Now, those kinds of high-ticket fees are not unheard of if you have:

  • Gravitas
  • Enrolling savvy
  • A ready network of well-heeled people who already know, like, and trust you.

There are new coaches that have all those things. It’s a kind of privilege, whether earned or born into it.

But, even before Odell gets to that challenge of enrolling at high-ticket prices, there is the barrier of his time. 15 hours of leg work per week to find, attract, and enroll his target audience plus 10 hours minimum serving clients adds up to 25 hours each week.

He doesn’t have 25 hours, he has 15.

And, think about it … even if he had 25 hours to give on top of his 40-45 hour a week corporate job, he’d be exhausted and alienated from his family in mere months.

Not a winning plan, especially for a family person.

Odell and I discussed a more reasonable new coach plan which was to work with 20 clients yearly at $4500 each for a 6-month program. That earns his $90,000 annual income.

It’s still going to take 25 hours a week to build and maintain that business model.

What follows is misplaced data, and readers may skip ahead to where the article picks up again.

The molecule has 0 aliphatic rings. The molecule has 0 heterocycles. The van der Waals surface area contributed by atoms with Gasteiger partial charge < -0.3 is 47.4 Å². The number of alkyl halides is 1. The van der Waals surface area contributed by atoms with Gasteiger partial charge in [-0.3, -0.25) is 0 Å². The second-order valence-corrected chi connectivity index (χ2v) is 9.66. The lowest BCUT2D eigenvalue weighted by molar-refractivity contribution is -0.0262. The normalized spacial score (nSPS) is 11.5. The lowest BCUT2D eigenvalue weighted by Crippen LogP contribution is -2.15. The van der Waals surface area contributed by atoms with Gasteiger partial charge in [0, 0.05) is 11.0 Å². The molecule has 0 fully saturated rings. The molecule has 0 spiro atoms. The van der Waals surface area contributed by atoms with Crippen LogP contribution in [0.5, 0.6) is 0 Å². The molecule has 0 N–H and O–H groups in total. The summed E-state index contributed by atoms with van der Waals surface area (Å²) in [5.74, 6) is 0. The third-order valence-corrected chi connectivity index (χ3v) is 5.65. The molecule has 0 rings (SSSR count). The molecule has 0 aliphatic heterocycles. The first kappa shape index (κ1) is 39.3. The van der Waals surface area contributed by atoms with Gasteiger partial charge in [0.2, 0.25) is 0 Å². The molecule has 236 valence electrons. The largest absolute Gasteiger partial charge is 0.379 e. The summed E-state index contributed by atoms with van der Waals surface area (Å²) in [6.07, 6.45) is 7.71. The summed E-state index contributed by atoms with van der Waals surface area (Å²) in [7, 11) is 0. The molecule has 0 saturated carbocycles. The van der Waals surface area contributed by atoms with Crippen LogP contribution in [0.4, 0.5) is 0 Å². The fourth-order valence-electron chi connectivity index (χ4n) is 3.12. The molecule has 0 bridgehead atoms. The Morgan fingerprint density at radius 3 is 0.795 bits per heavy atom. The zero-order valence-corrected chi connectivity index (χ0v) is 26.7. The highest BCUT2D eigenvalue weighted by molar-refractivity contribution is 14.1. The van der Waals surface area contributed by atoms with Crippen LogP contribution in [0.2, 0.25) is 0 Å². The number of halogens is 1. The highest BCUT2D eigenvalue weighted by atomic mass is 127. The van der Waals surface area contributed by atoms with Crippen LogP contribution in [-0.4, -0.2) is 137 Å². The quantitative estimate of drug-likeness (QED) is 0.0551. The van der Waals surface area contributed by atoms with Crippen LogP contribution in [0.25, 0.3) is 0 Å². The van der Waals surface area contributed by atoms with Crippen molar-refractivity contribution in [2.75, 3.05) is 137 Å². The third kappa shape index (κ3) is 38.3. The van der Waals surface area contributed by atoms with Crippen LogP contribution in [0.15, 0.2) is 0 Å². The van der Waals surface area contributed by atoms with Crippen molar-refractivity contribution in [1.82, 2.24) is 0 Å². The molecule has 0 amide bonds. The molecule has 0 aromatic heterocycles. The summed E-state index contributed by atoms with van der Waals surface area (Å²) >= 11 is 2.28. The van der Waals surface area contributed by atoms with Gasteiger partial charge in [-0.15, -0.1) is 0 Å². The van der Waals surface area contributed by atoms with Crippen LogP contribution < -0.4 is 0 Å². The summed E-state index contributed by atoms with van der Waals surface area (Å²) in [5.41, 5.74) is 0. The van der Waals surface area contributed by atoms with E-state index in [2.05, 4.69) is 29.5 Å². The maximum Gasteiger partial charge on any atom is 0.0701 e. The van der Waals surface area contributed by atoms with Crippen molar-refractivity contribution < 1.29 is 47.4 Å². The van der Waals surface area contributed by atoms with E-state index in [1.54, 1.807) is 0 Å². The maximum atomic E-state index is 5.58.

Group Coaching Programs Take a Marketing Machine

Eventually, he could increase fees or perhaps do group work.

But it’s important to know that group programs, while they do extend your time and reach, actually take more of your time, money, and infrastructure to successfully enroll people. You need:

  • A significant leads list or someone to promote you
  • Smart marketing campaigns and conversion processes
  • Technical support to pull it all off

Doable, but it’s a down-the-road plan not a startup plan, unless you already have all of these things in place.

What are all the ways a coach could earn, let’s say $100,000 yearly —that nice round 6-figure income everyone wants at a minimum? You could enroll:

10 clients into a $10,000 program
20 clients into a $5,000 program
40 clients into a $2,500 program
200 clients into a $500 program

Interestingly, the simplest coaching business model is to serve fewer people for a higher price. After trying all the other business models, that’s what I do now. And I love the simplicity!

  • It takes less time to market and enroll.
  • It costs less in infrastructure and is lower tech.

Discovery Sessions are the most effective way to enroll people into high-ticket programs.  

5 Step Transition Plan to Full-Time Coaching